## Metric (mathematics)

In mathematics, a metric or distance function is a function that defines a distance between each pair of elements of a set.

## Metric space

In mathematics, a metric space is a set for which distances between all members of the set are defined.

## Minkowski functional

In mathematics, in the field of functional analysis, a Minkowski functional is a function that recovers a notion of distance on a linear space.

## Modes of convergence

In mathematics, there are many senses in which a sequence or a series is said to be convergent.

## N-sphere

In mathematics, the n-sphere is the generalization of the ordinary sphere to spaces of arbitrary dimension.

## Neighbourhood system

In topology and related areas of mathematics, the neighbourhood system, complete system of neighbourhoods, or neighbourhood filter \mathcal(x) for a point x is the collection of all neighbourhoods for the point x.

## Norm (mathematics)

In linear algebra, functional analysis, and related areas of mathematics, a norm is a function that assigns a strictly positive length or size to each vector in a vector space—save for the zero vector, which is assigned a length of zero.

## Normed vector space

In mathematics, a normed vector space is a vector space over the real or complex numbers, on which a norm is defined.

## Null vector

In mathematics, given a vector space X with an associated quadratic form q, written, a null vector or isotropic vector is a non-zero element x of X for which.

## Octahedron

In geometry, an octahedron (plural: octahedra) is a polyhedron with eight faces, twelve edges, and six vertices.

## Parallelogram

In Euclidean geometry, a parallelogram is a simple (non-self-intersecting) quadrilateral with two pairs of parallel sides.

## Prism (geometry)

In geometry, a prism is a polyhedron comprising an n-sided polygonal base, a second base which is a translated copy (rigidly moved without rotation) of the first, and n other faces (necessarily all parallelograms) joining corresponding sides of the two bases.

## Probability theory

Probability theory is the branch of mathematics concerned with probability.

## Pythagorean theorem

In mathematics, the Pythagorean theorem, also known as Pythagoras' theorem, is a fundamental relation in Euclidean geometry among the three sides of a right triangle.

In mathematics, a quadratic form is a homogeneous polynomial of degree two in a number of variables.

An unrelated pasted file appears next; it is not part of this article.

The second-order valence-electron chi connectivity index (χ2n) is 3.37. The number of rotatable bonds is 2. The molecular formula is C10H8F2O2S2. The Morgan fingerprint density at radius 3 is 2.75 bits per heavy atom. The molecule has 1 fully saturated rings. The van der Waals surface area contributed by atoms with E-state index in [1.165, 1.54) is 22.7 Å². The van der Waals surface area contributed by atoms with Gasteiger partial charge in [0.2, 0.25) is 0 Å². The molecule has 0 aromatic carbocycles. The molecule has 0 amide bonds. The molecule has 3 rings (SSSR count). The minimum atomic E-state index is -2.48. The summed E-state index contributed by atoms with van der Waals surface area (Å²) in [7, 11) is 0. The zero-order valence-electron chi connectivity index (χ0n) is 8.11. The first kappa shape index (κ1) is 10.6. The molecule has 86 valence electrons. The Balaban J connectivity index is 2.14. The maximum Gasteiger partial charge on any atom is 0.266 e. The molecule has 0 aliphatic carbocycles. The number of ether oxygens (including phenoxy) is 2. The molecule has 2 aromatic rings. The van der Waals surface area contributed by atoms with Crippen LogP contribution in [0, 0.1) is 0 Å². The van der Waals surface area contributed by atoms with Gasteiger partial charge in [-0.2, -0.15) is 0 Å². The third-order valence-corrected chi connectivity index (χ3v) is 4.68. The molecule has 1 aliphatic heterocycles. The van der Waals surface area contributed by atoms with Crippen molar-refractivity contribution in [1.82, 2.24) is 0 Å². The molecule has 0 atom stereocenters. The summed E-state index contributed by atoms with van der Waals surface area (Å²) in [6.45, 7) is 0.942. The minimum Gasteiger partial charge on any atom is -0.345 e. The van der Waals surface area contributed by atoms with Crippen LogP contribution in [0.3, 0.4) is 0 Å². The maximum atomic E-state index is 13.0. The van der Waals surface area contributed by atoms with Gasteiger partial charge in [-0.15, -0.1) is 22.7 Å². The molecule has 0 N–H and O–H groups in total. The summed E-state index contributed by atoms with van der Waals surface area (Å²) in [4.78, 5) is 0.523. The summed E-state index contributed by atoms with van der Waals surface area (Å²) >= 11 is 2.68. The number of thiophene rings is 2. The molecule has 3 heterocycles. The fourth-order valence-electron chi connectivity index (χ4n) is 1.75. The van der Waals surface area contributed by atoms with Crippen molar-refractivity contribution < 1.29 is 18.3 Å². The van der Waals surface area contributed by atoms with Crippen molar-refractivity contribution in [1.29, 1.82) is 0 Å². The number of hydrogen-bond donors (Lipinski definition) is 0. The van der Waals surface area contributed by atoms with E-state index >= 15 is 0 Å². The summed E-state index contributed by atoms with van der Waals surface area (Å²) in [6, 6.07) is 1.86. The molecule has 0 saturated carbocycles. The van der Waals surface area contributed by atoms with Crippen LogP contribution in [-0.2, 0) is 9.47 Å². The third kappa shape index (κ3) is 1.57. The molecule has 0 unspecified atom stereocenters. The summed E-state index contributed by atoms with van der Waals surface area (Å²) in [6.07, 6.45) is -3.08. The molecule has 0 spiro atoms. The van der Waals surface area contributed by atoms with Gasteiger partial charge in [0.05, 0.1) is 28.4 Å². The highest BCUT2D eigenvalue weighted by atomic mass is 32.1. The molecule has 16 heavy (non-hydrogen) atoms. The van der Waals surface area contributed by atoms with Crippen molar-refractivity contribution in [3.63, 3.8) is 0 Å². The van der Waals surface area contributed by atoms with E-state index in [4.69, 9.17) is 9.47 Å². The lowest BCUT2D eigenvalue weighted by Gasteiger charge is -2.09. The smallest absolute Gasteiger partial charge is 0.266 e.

## Quasinorm

In linear algebra, functional analysis and related areas of mathematics, a quasinorm is similar to a norm in that it satisfies the norm axioms, except that the triangle inequality is replaced by for some K > 0.

## Quotient space (linear algebra)

In linear algebra, the quotient of a vector space V by a subspace N is a vector space obtained by "collapsing" N to zero.

## Real number

In mathematics, a real number is a value of a continuous quantity that can represent a distance along a line.

## Row and column vectors

In linear algebra, a column vector or column matrix is an m &times; 1 matrix, that is, a matrix consisting of a single column of m elements, Similarly, a row vector or row matrix is a 1 &times; m matrix, that is, a matrix consisting of a single row of m elements Throughout, boldface is used for the row and column vectors.

## Separation axiom

In topology and related fields of mathematics, there are several restrictions that one often makes on the kinds of topological spaces that one wishes to consider.

## Sequence

In mathematics, a sequence is an enumerated collection of objects in which repetitions are allowed.

## Signal processing

Signal processing concerns the analysis, synthesis, and modification of signals, which are broadly defined as functions conveying "information about the behavior or attributes of some phenomenon", such as sound, images, and biological measurements.

Springer Science+Business Media or Springer, part of Springer Nature since 2015, is a global publishing company that publishes books, e-books and peer-reviewed journals in science, humanities, technical and medical (STM) publishing.

## Square

In geometry, a square is a regular quadrilateral, which means that it has four equal sides and four equal angles (90-degree angles, or (100-gradian angles or right angles). It can also be defined as a rectangle in which two adjacent sides have equal length. A square with vertices ABCD would be denoted.